Once, we dreamed of worlds where we could be anyone, do anything. That day may yet come, but in 2011 the grand fantasy of a sandbox MMO is one that is served only by boutique or elder games which determinedly reward the eternal ardour of their existing fans but struggle to add that surface level of gloss and accessibility necessary to draw a gigantic crowd.
There is a reason that World of Warcraft is so successful. There is a reason that BioWare has made large elements of Star Wars: The Old Republic look and play a certain way. There is, similarly, a reason your first reaction to screenshots of WildStar, the major new MMO from NCsoft's Californian studio Carbine, will not be without familiarity. It wants people to come to it, and it seemingly knows some of the ways to make this happen.
Once they're there, though: then it wants to give them something else. It wants to let them play how they want to play - to be a bold middleground between that promise of true freedom and the more treadmill-like reality of traditional MMOs.
WildStar is a game about controlling a fantasy character (though actually, the troubled world of Nexus is one of both magic and high technology, its former rulers the Eldan having departed in mysterious circumstances) from a third-person perspective in an online world full of other players, fighting angry monsters in the hope of experience points and loot, and pressing number keys to activate special attacks.
Yep, tropes are tropes. It's also a game that offers you a theoretically profoundly different experience and even a different vision of itself, depending if you gravitate towards fighting, exploring, collecting or socialising.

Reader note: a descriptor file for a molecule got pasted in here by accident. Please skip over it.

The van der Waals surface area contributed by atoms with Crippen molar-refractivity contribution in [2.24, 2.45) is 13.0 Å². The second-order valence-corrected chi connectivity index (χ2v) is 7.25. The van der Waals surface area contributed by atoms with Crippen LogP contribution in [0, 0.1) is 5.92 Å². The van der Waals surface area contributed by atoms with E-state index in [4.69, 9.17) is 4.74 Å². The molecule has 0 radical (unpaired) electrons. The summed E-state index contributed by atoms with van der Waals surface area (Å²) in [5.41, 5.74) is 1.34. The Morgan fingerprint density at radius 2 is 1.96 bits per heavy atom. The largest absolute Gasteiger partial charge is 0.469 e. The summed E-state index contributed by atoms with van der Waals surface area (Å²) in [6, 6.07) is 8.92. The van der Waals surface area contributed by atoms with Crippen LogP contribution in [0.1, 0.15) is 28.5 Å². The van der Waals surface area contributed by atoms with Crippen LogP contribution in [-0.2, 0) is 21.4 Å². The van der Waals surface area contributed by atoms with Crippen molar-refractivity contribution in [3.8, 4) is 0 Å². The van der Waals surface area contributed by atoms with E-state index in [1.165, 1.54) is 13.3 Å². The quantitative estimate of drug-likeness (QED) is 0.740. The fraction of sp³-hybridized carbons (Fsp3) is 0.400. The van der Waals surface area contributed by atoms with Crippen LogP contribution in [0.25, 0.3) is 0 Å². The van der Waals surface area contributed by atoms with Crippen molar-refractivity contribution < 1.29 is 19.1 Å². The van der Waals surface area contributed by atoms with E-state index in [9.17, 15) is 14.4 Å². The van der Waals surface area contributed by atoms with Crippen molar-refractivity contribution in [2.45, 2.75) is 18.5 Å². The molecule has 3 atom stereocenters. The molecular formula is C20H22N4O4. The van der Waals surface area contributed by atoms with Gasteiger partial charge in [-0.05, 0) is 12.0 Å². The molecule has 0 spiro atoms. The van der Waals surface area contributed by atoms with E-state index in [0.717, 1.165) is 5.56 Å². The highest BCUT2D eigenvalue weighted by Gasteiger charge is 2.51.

You pick one of these four play styles in addition to picking a race - humans, fey, bunny-eared Aurin or towering, glowering mercenaries the Granok - and a class. Maybe you're a blade-wielding Warrior, maybe you're the weapon-enchanting gunman known as a Spellsinger, maybe you're one of the psychic support class called Espers, maybe you're one of the archetypes we don't know about yet. While hopefully these classes will all offer a crazy torrent of monster-bashing in their own right, they're not really why the game hopes to stand apart from its many peers. The play styles are the point.
If you're the kind of MMO player who couldn't give a hoot for world lore, nosing around distant caves or building communities, WildStar reckons you'll want to tread the path of Combat. Pick this one and your character, no matter their race or class, will be able to activate Horde Holdouts scattered across the world.
Basically, doing this provokes an on-the-spot public quest involving swarms of monsters eventually escalating to a boss fight. This means experience, loot and bloodshed, and none of that namby-pamby readin' or boring searchin' stuff. FIGHTFIGHTFIGHT. None of that grind either, in theory, but instead a series of intense battles activated at your behest.
If you're the kind of player who finds beast-bothering plays second fiddle to seeing more of the world and seeking out its hidden places, Carbine have you pegged as an Explorer. Using your Locator, you'll make your way to bits of Nexus that other play styles don't know about and in many cases can't even see. Rewards stem from reaching strange places, such as finding a spatial anomaly which grants you temporary power-jumping or activating a node on an un-climbable rock spire which shows you a secret path up its side.